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Glossary Of Cancer Terms


Following is a list of cancer terms you are likely to encounter. (If a word you are looking for is not here, see the National Cancer Institute Glossary of over 6,000 terms: offsite link). 

Acute: Refers to symptoms that start and worsen quickly but do not last over a long period of time

Benign: Refers to a tumor that is not cancerous. The tumor does not usually invade nearby tissue or spread to other parts of the body.

Biopsy: The removal of a small amount of tissue for examination under a microscope. Other tests can suggest that cancer is present, but only a biopsy can make a definite diagnosis. To learn more, see Biopsy.

Bone marrow: The soft, spongy tissue found in the center of large bones where blood cells are formed

Cancer: A group of more than 100 different diseases that can begin almost anywhere in the body. The diseases are characterized by abnormal cell growth and the ability to invade nearby tissues. 

Carcinoma: Cancer that starts in skin or tissues that line the inside or cover the outside of internal organs

Cells: The basic units that make up the human body

Chronic: Refers to a disease or condition that persists or progresses, often slowly, over a long period of time

Imaging test: A procedure that creates pictures of internal body parts, tissues, or organs to make a diagnosis, plan treatment, check whether treatment is working, or observe a disease over time

Informed consent: Informed consent refers the information you need to know before agreeing to a treatment or procedure.To give informed consent, you need to know: 

  • Your diagnosis, if known.
  • The nature and purpose of a proposed treatment or procedure.
  • The risks and benefits of a proposed treatment or procedure.
  • Alternatives (regardless of their cost or the extent to which the treatment options are covered by health insurance).
  • The risks and benefits of the alternative treatment or procedure.
  • The risks and benefits of not receiving or undergoing a treatment or procedure.

Your doctor is the usual source of this information. However, feel free to do additional research to the extent you feel it is necessary. These days, research is easy. You can do it on the internet. Click here for tips about doing medical research, tips about fraud to watch out for, and about services that will do the research for you if needed.

In situ: In place. Refers to cancer that has not spread to nearby tissue (also called non-invasive cancer).

Invasive cancer: Cancer that has spread outside the layer of tissue in which it started and has the potential to grow into other tissues or parts of the body (also called infiltrating cancer)

Laboratory test: A procedure that evaluates a sample of blood, urine, or other substance from the body to make a diagnosis, plan treatment, check whether treatment is working, or observe a disease over time

Localized cancer: Cancer that is confined to the area where it started and has not spread to other parts of the body

Lymph nodes:  (Also known as a lymph gland): A small rounded or bean-shaped mass of lymphatic tissue. Lymph nodes are located in many places on the lymphatic system throughout the body. Lymph nodes filter lymphatic fluid. Lymph nodes are critical to the immune system and fighting infection.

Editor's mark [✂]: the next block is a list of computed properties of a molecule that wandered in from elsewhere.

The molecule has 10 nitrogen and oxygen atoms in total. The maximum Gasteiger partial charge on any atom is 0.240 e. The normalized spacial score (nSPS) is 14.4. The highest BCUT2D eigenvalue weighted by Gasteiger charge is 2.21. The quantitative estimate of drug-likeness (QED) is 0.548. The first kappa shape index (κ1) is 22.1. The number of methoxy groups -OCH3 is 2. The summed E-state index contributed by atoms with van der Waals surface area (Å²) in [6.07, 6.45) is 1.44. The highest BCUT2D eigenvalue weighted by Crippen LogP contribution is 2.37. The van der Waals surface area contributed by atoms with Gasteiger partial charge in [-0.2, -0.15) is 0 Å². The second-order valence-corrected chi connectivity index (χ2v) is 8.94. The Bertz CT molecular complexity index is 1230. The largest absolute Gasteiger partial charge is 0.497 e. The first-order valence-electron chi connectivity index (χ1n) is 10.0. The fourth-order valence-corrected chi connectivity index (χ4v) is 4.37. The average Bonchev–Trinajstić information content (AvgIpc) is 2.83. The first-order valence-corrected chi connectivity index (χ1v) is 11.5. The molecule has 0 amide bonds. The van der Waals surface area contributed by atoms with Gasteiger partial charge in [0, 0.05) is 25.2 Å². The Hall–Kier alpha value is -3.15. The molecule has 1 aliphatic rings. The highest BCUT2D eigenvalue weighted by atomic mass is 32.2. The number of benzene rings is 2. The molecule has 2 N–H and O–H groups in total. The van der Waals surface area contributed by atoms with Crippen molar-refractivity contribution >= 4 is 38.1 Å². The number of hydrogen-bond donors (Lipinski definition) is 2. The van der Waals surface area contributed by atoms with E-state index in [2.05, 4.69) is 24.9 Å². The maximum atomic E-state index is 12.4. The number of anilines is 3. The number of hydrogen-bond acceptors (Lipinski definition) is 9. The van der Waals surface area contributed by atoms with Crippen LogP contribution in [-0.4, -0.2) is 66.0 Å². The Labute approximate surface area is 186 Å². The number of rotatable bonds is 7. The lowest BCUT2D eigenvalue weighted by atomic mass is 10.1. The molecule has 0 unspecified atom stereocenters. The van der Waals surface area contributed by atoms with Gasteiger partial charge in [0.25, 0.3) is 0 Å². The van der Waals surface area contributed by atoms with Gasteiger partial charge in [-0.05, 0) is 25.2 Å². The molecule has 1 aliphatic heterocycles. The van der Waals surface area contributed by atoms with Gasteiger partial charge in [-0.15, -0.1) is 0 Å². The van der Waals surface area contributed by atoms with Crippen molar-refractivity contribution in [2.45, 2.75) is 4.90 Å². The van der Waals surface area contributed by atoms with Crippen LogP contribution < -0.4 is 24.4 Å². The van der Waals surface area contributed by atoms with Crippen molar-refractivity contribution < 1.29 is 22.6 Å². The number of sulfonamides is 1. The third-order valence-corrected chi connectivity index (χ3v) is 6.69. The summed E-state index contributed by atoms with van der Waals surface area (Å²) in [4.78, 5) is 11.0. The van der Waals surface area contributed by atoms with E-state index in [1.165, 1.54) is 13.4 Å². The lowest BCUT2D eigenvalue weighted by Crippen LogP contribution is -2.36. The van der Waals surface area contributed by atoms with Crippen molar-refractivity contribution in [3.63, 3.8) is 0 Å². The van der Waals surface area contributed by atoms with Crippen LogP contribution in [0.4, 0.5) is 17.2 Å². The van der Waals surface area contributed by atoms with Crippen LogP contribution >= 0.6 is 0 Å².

Lymphoma: A cancer of the lymph system. Lymphoma begins when cells in the lymph system change and grow uncontrollably and may form a tumor.

Malignant: A tumor that is cancerous. It may invade nearby healthy tissue or spread to other parts of the body.

Mass: A lump in the body

Metastasis: (meh-TAS-tuh-sis). Sometimes cancer cells break away from a tumor and spread to other parts of the body through the lymphatic system or bloodstream. The cells can settle in other places in the body and form new tumors. This is called metastasis. Even when cancer has spread to a new location in the body, it is still named after the part of the body where it started. 

Oncologist: A doctor who specializes in treating people with cancer. The four main types of oncologists are medical, surgical, radiation, gynecologic, and pediatric oncologists.

Oncology: The study of cancer

Pathologist: A doctor who specializes in interpreting laboratory tests and evaluating cells, tissues, and organs to diagnose disease

Polyp: A growth of normal tissue that usually sticks out from the lining of an organ, such as the colon

Precancerous: Refers to cells that have the potential to become cancerous. Also called pre-malignant.

Predisposition: A tendency to develop a disease that can be triggered under certain conditions. Although a predisposition to cancer increases a person's risk of developing cancer, it is not certain that the person will develop it. 

Primary cancer: The area in the body where a cancer started

Prognosis: Chance of recovery; a prediction of the outcome of a disease. A prognosis is based on statistics and does not predict what will happen to any particular individual. 

Sarcoma: A cancer that develops in the tissues that support and connect the body. 

Screening: The process of checking whether a person has a disease or has an increased chance of developing a disease when there are no symptoms

Secondary cancer: Describes either a new primary cancer (a different type of cancer) that develops after treatment for the first type of cancer, or cancer that has spread to other parts of the body from the place where it started (see metastasis, above)

Stage: A way of describing cancer, such as where it is located, whether or where it has spread, and whether it is affecting the functions of other organs in the body. 

Tumor: A mass formed when normal cells begin to change and grow uncontrollably. A tumor can be benign (noncancerous) or malignant (cancerous, meaning it can spread to other parts of the body).

NOTE: For a glossary of words relating to:

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